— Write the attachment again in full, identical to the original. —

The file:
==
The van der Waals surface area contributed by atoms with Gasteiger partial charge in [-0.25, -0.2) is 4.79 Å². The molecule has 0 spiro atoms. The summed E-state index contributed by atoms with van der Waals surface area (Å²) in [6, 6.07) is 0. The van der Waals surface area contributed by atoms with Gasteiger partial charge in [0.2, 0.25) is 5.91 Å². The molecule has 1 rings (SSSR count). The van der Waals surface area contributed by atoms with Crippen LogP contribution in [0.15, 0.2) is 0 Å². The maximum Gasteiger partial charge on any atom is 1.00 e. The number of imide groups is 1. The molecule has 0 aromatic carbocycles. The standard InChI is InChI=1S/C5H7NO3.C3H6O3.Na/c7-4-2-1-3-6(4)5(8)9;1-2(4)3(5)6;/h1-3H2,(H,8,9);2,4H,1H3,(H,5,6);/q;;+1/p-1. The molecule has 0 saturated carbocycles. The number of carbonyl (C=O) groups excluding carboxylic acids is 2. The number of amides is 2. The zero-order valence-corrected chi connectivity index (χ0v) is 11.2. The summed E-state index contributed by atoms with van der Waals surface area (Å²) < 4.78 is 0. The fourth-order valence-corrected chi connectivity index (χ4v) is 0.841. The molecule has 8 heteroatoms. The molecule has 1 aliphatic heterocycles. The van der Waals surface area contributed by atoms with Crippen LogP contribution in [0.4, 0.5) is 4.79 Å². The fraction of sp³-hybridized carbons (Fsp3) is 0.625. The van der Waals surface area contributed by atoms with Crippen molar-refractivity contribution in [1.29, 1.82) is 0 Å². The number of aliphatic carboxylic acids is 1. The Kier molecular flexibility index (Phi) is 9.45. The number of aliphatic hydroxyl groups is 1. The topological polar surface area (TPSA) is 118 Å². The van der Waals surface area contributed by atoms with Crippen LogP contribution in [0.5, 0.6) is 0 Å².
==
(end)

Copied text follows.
The van der Waals surface area contributed by atoms with Gasteiger partial charge in [-0.25, -0.2) is 4.79 Å². The molecule has 0 spiro atoms. The summed E-state index contributed by atoms with van der Waals surface area (Å²) in [6, 6.07) is 0. The van der Waals surface area contributed by atoms with Gasteiger partial charge in [0.2, 0.25) is 5.91 Å². The molecule has 1 rings (SSSR count). The van der Waals surface area contributed by atoms with Crippen LogP contribution in [0.15, 0.2) is 0 Å². The maximum Gasteiger partial charge on any atom is 1.00 e. The number of imide groups is 1. The molecule has 0 aromatic carbocycles. The standard InChI is InChI=1S/C5H7NO3.C3H6O3.Na/c7-4-2-1-3-6(4)5(8)9;1-2(4)3(5)6;/h1-3H2,(H,8,9);2,4H,1H3,(H,5,6);/q;;+1/p-1. The molecule has 0 saturated carbocycles. The number of carbonyl (C=O) groups excluding carboxylic acids is 2. The number of amides is 2. The zero-order valence-corrected chi connectivity index (χ0v) is 11.2. The summed E-state index contributed by atoms with van der Waals surface area (Å²) < 4.78 is 0. The fourth-order valence-corrected chi connectivity index (χ4v) is 0.841. The molecule has 8 heteroatoms. The molecule has 1 aliphatic heterocycles. The van der Waals surface area contributed by atoms with Crippen LogP contribution in [0.4, 0.5) is 4.79 Å². The fraction of sp³-hybridized carbons (Fsp3) is 0.625. The van der Waals surface area contributed by atoms with Crippen molar-refractivity contribution in [1.29, 1.82) is 0 Å². The number of aliphatic carboxylic acids is 1. The Kier molecular flexibility index (Phi) is 9.45. The number of aliphatic hydroxyl groups is 1. The topological polar surface area (TPSA) is 118 Å². The van der Waals surface area contributed by atoms with Crippen LogP contribution in [0.5, 0.6) is 0 Å².